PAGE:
Background Lateral-heel ski-binding release is favorably associated with the attenuation of combined abduction-moment/torsional-tibia-torque developed during Slip-Catch trauma on skis - which combined-loading is associated, biomechanically, with ACL injury.
Objective Derive a range of lateral-heel release-settings indexed to a range of ‘torsional-tibia-torque release-settings’ (torsional-settings). Hypotheses: a range of torsional-settings can be indexed to a range of lateral-heel release-settings to mitigate ACL injuries on skis.
Biomechanical, Observational. International alpine skiing-binding test-method standards were expanded to include measurement of lateral-heel release. The toe-piece of the binding was calibrated to produce a range of torsional-settings as a function of a range of body-weights. A range of lower-leg lengths (denoted between the distal-heel and the centre of the knee) were culled from gender-specific biometric data, matched to body weights. Adding lower-leg length to boot-sole thickness, binding and ski-thickness - a range of ‘total-length abduction-lever-arms’ (TLALA) were matched to the range of body-weights. Lateral-heel release was hunted by adjusting the lateral-heel release-mechanism such that when (a) abduction-force was applied 5cm aft ward of a range of ‘transition points’ (’transition-point’ = TLALA transposed horizontally to rear-portion of ski), lateral-toe release occurred; and when (b) abduction-force was applied 5cm forward of the transition-points, lateral-heel release occurred. Lateral-heel release-force was measured by a transducer positioned on the ski at the projected interface of the boot-sole/ski-binding heel.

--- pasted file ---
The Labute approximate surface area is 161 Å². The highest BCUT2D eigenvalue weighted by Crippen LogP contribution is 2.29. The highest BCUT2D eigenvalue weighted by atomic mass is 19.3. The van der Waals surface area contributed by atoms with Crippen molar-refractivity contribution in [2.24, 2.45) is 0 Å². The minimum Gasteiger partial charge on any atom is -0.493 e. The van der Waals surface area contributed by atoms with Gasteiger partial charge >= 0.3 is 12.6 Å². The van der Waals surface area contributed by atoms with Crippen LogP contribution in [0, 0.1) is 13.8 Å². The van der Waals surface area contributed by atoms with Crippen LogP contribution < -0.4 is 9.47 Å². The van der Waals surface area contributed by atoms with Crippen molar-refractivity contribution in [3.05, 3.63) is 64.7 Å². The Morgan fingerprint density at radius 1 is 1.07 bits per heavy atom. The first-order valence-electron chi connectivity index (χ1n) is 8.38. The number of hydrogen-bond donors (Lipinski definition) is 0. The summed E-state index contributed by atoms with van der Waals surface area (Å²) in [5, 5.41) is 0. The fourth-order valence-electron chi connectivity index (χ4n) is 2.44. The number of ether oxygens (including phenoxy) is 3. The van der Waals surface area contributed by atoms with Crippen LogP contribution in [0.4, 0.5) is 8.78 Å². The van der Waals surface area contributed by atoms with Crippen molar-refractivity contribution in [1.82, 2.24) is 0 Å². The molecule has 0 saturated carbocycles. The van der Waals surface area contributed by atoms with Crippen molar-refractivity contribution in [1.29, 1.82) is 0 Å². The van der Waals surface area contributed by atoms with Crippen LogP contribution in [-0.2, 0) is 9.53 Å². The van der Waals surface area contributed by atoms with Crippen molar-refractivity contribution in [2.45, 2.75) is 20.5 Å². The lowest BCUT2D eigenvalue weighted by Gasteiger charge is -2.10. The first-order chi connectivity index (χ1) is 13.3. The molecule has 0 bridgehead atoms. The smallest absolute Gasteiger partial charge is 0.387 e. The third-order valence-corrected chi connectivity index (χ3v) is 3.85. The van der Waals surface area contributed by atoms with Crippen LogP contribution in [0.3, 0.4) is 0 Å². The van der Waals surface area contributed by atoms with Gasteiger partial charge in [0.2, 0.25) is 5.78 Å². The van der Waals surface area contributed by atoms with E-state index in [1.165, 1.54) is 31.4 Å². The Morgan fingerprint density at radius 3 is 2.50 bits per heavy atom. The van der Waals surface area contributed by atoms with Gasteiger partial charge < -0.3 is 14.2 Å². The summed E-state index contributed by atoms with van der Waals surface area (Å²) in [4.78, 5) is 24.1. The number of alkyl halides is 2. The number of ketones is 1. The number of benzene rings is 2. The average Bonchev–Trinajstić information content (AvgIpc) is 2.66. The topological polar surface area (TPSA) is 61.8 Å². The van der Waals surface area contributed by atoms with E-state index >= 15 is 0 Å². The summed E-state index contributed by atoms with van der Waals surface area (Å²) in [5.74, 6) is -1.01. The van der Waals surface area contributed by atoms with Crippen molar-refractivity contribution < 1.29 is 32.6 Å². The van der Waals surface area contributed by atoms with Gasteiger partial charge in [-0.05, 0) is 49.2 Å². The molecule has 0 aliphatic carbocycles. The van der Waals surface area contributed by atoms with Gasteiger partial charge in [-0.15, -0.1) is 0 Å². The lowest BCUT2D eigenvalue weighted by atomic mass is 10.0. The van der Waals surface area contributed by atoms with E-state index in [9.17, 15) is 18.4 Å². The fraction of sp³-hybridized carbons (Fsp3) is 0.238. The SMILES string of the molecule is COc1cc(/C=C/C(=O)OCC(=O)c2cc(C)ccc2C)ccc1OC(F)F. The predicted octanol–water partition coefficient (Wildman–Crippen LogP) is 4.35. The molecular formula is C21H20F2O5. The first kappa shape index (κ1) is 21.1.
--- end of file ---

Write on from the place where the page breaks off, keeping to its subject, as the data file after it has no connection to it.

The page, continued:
Interventions Additional lateral-heel release-settings.
Main Outcome Measurements Lateral-heel release-force.
Conclusions A range of lateral-heel release (force) settings were indexed to a range of standardized torsional-settings. A prospective intervention study is needed to correlate lateral-heel release to a mitigation of ACL injuries.
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